A pub landlord killed himself after he was allowed home on leave from a psychiatric unit.

Colin Noon, 51, was found hanging by staff at the pub he ran with his teacher partner two days later.

The licensee was depressed and feared the Maypole pub at High Hurstwood, near Uckfield, was about to be taken away from him by its owners.

He felt guilty because girlfriend Delia Field was having to work full time as a teacher as well as at the pub, a inquest was told.

Mr Noon was admitted as a voluntary patient to a psychiatric ward at Eastbourne District General Hospital (EDGH) for a month last year.

He was sectioned under the Mental Health Act after there were fears for his safety after he reacted badly to his treatment.

He told staff on October 2 he wanted to go home to get things sorted out but agreed to stay until his case was reviewed three days later.

Consultant psychiatrist Dr Marco Procopio said at that stage Mr Noon was not sectionable and it was agreed to allow him to go home on leave.

Mr Noon returned to the pub with no support from local mental health service teams.

He began drinking on October 8 and was found hanging by barman Alfie Smith later that day.

Dr Procopio said: “A care package was offered to him but he refused it.

“He was not discharged he was sent home on leave. He could have asked for help or come back at any time.”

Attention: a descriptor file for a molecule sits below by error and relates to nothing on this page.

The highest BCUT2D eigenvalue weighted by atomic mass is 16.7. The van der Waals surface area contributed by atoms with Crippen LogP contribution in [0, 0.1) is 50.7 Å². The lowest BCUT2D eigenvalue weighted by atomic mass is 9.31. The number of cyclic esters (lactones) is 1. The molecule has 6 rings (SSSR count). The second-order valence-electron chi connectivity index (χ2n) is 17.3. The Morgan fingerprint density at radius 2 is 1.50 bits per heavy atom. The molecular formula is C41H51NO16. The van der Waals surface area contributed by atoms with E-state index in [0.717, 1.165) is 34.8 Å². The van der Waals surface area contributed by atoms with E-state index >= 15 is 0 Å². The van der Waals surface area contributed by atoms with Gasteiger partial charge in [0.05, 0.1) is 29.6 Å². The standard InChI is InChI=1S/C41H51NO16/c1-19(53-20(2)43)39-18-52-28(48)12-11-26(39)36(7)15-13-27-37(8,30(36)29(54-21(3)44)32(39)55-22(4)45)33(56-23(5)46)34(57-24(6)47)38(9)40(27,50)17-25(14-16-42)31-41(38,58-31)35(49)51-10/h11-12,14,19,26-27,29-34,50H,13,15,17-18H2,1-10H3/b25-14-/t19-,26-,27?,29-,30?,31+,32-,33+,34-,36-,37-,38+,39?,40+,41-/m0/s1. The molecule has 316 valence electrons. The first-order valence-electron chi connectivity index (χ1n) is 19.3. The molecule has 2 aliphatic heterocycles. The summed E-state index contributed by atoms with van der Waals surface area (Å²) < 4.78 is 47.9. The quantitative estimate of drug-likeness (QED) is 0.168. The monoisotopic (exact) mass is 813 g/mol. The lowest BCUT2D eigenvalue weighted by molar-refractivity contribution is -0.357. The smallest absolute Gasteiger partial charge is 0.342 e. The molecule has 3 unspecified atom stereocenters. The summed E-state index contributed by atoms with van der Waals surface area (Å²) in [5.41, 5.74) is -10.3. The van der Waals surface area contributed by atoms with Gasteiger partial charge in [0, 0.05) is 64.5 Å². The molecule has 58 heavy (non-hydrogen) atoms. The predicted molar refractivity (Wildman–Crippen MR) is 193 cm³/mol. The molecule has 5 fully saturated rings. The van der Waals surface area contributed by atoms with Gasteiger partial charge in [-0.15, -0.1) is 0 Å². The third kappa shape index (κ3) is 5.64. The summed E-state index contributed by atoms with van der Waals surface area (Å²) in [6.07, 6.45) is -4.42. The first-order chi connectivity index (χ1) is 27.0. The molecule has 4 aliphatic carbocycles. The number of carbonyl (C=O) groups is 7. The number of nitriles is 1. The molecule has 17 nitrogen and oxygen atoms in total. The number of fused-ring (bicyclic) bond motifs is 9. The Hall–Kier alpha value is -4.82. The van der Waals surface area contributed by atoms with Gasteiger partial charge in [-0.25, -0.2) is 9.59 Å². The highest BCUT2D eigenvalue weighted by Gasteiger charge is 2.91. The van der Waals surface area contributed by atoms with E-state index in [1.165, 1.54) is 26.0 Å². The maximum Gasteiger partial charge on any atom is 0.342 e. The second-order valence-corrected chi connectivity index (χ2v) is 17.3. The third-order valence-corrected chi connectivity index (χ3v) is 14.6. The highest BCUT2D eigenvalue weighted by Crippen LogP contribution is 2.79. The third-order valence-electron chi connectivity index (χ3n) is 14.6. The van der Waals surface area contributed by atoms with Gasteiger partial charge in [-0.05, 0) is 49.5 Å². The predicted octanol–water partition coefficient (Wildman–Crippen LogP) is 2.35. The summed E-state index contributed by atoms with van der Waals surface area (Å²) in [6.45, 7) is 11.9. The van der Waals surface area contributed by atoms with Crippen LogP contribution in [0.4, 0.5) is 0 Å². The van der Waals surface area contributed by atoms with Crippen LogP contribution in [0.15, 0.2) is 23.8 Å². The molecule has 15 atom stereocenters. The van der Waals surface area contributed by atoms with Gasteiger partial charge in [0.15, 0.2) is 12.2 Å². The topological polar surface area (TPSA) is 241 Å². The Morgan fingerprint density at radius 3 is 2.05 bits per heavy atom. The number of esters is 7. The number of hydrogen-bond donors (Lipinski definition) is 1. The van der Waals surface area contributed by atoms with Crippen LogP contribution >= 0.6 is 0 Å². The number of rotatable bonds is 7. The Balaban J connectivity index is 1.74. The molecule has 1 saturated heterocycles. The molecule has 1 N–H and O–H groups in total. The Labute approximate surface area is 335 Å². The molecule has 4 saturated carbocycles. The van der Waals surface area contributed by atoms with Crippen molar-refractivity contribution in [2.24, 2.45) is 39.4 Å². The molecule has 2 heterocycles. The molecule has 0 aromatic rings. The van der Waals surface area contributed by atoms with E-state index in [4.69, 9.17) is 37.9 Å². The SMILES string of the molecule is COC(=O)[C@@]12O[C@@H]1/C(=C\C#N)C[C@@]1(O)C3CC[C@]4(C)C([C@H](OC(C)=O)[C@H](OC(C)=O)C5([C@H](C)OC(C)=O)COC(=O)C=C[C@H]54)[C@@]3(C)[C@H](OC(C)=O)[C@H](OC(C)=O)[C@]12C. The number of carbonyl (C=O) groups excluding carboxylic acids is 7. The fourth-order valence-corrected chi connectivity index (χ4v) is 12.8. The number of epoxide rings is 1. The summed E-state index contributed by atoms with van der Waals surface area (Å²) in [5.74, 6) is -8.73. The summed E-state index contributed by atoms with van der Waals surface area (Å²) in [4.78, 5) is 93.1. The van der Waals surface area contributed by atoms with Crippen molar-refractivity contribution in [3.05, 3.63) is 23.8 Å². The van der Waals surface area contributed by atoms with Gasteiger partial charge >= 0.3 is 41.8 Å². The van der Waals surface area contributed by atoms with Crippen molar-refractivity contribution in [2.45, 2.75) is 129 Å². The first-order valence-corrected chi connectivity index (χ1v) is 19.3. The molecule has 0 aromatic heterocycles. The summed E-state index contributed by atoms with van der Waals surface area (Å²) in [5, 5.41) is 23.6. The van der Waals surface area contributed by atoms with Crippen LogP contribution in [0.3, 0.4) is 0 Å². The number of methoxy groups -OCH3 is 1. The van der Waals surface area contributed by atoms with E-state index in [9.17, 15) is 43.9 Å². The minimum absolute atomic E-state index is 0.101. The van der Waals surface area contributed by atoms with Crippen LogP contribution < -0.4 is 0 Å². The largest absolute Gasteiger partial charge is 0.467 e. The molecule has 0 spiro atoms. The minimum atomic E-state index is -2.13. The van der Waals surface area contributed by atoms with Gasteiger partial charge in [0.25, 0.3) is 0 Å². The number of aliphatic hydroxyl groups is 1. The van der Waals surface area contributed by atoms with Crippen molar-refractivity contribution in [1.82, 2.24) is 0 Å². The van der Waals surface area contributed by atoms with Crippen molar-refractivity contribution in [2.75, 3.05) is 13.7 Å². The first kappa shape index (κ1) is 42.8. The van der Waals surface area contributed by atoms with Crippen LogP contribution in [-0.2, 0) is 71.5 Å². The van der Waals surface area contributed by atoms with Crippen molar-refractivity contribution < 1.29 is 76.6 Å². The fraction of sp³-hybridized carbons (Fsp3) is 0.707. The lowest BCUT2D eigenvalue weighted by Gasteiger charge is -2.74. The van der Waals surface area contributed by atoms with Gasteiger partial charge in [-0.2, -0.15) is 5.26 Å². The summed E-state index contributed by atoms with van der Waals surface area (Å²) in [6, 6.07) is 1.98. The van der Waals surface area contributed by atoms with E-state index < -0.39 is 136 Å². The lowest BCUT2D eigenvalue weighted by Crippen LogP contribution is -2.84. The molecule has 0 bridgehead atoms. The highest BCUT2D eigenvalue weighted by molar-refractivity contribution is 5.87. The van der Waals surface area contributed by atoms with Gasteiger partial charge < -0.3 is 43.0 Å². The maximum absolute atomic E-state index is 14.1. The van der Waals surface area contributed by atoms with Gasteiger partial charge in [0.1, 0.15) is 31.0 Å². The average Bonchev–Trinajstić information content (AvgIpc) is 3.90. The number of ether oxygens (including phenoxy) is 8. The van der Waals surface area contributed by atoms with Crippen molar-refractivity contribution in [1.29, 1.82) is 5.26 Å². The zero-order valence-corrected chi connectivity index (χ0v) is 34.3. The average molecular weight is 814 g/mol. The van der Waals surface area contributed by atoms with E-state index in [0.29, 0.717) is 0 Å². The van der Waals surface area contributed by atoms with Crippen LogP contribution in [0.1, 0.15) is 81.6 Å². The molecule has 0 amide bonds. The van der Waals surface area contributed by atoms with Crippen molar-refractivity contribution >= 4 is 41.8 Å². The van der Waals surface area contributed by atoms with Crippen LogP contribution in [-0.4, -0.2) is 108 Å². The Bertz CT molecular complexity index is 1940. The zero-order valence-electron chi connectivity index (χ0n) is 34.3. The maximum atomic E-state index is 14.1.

Andrew Chadwick, a staff nurse at the EDGH who looked after Mr Noon said patients on home leave are now phoned daily to ensure their safety.

Sue Brace, manager of acute services for Sussex Partnership NHS Trust said the trust has reviewed its procedures as a result of Mr Noon's death.

She said: “A protocol has been agreed so that staff are clear about what is expected when people go on leave from hospital.

“This will include the need to communicate the risk assessment and management plan with the patient and carers.

“Teams are to be involved in supporting patients while on leave from hospital.”

East Sussex coroner Alan Craze recorded a verdict of suicide.

Mr Noon's brother Iain said after the hearing: “I think the protocol should be adopted by the trust.

“It is a very positive way forward and if it does prevent another death it will be a bonus.”